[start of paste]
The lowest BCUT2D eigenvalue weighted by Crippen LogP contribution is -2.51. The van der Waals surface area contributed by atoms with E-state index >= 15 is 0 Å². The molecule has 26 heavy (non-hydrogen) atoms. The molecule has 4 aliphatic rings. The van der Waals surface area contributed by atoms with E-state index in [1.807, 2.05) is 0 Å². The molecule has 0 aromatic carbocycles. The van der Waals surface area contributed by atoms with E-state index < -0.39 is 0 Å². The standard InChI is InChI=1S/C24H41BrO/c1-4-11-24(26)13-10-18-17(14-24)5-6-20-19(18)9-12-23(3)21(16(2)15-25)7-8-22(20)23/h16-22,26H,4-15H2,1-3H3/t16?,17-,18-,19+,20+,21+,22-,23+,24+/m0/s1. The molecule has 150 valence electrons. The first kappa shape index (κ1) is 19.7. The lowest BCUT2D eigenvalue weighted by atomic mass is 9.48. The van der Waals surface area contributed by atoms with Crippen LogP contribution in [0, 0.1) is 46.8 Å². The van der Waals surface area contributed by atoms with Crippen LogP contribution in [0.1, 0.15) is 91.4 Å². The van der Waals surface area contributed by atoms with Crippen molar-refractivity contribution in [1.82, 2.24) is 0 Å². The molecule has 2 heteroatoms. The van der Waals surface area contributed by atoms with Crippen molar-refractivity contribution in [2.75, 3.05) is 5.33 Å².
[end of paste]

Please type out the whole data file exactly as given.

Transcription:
The lowest BCUT2D eigenvalue weighted by Crippen LogP contribution is -2.51. The van der Waals surface area contributed by atoms with E-state index >= 15 is 0 Å². The molecule has 26 heavy (non-hydrogen) atoms. The molecule has 4 aliphatic rings. The van der Waals surface area contributed by atoms with E-state index in [1.807, 2.05) is 0 Å². The molecule has 0 aromatic carbocycles. The van der Waals surface area contributed by atoms with E-state index < -0.39 is 0 Å². The standard InChI is InChI=1S/C24H41BrO/c1-4-11-24(26)13-10-18-17(14-24)5-6-20-19(18)9-12-23(3)21(16(2)15-25)7-8-22(20)23/h16-22,26H,4-15H2,1-3H3/t16?,17-,18-,19+,20+,21+,22-,23+,24+/m0/s1. The molecule has 150 valence electrons. The first kappa shape index (κ1) is 19.7. The lowest BCUT2D eigenvalue weighted by atomic mass is 9.48. The van der Waals surface area contributed by atoms with Crippen LogP contribution in [0, 0.1) is 46.8 Å². The van der Waals surface area contributed by atoms with Crippen LogP contribution in [0.1, 0.15) is 91.4 Å². The van der Waals surface area contributed by atoms with Crippen molar-refractivity contribution in [1.82, 2.24) is 0 Å². The molecule has 2 heteroatoms. The van der Waals surface area contributed by atoms with Crippen molar-refractivity contribution in [2.75, 3.05) is 5.33 Å².